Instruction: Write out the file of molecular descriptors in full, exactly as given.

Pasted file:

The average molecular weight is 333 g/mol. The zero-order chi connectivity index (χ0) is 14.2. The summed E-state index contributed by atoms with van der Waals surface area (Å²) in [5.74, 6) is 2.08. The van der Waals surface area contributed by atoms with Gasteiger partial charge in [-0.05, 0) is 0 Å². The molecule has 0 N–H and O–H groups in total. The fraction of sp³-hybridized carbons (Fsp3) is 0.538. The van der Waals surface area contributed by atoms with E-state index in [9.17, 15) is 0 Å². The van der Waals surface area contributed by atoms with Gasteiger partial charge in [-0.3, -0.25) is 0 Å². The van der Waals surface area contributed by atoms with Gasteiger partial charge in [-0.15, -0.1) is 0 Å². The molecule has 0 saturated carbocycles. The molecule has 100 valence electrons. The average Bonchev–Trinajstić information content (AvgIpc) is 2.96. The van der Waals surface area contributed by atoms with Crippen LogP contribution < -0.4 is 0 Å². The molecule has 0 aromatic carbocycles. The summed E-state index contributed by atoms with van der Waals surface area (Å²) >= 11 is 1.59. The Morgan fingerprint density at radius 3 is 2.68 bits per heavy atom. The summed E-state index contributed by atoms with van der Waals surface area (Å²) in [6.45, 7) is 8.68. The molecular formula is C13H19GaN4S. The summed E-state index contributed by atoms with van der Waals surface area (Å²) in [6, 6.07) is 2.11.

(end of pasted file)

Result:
The average molecular weight is 333 g/mol. The zero-order chi connectivity index (χ0) is 14.2. The summed E-state index contributed by atoms with van der Waals surface area (Å²) in [5.74, 6) is 2.08. The van der Waals surface area contributed by atoms with Gasteiger partial charge in [-0.05, 0) is 0 Å². The molecule has 0 N–H and O–H groups in total. The fraction of sp³-hybridized carbons (Fsp3) is 0.538. The van der Waals surface area contributed by atoms with E-state index in [9.17, 15) is 0 Å². The van der Waals surface area contributed by atoms with Gasteiger partial charge in [-0.3, -0.25) is 0 Å². The van der Waals surface area contributed by atoms with Gasteiger partial charge in [-0.15, -0.1) is 0 Å². The molecule has 0 saturated carbocycles. The molecule has 100 valence electrons. The average Bonchev–Trinajstić information content (AvgIpc) is 2.96. The van der Waals surface area contributed by atoms with Crippen LogP contribution < -0.4 is 0 Å². The molecule has 0 aromatic carbocycles. The summed E-state index contributed by atoms with van der Waals surface area (Å²) >= 11 is 1.59. The Morgan fingerprint density at radius 3 is 2.68 bits per heavy atom. The summed E-state index contributed by atoms with van der Waals surface area (Å²) in [6.45, 7) is 8.68. The molecular formula is C13H19GaN4S. The summed E-state index contributed by atoms with van der Waals surface area (Å²) in [6, 6.07) is 2.11.